WHAT OTTAWA IS TALKING ABOUT
👑 Monarchy News
▪️New Edinburgh residents Governor General Mary Simon and her houseguest Prime Minister Justin Trudeau, former prime ministers Stephen Harper, Paul Martin, Jean Chrétien, and Kim Campbell, former governors general Michaëlle Jean and David Johnston, and Assembly of First Nations National Chief RoseAnne Archibald, President of Inuit Tapiriit Kanatami Natan Obed, and President of the Métis National Council Cassidy Caron will comprise the delegration to the Queen’s funeral Monday. Four Mounties will take part in the funeral procession.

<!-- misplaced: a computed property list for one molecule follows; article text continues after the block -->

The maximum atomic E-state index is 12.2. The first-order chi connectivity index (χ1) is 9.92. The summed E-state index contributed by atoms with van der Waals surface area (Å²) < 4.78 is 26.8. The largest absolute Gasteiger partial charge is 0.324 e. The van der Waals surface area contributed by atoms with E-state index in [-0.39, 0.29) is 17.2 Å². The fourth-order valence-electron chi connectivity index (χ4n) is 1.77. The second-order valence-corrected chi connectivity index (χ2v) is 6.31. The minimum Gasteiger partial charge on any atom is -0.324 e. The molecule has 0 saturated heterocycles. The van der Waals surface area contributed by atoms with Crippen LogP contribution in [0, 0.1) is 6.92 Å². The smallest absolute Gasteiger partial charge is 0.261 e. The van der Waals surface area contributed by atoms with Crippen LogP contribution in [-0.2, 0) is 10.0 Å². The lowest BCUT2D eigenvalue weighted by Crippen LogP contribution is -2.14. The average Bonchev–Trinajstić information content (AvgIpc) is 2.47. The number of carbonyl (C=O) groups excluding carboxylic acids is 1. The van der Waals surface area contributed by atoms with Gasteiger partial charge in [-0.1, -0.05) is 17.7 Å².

Former prime ministers Brian Mulroney and Joe Clark and former governor general Adrienne Clarkson will attend the ceremony here.
▪️Ottawa Corgis will march in memory of Queen Elizabeth II, along with the Sons of Scotland Pipe Band, starting 3 pm Sunday. The route is from the Canadian Building Trades Monument at Major's Hill Park to the Royal Display for the Queen at the Terrace of the Chateau Laurier.
+ Related CBC Radio interview
▪️The line-up on Monday is:
5 am – The funeral of Queen Elizabeth begins, and will be covered on every broadcast channel.
12:10 pm – A procession of the Canadian Armed Forces and members of the RCMP Musical Ride will depart Cartier Square Drill Hall, behind City Hall, past the War Memorial, and to the Parliament buildings, where 96 salvos will be fired into the air. The public is invited to come downtown and watch.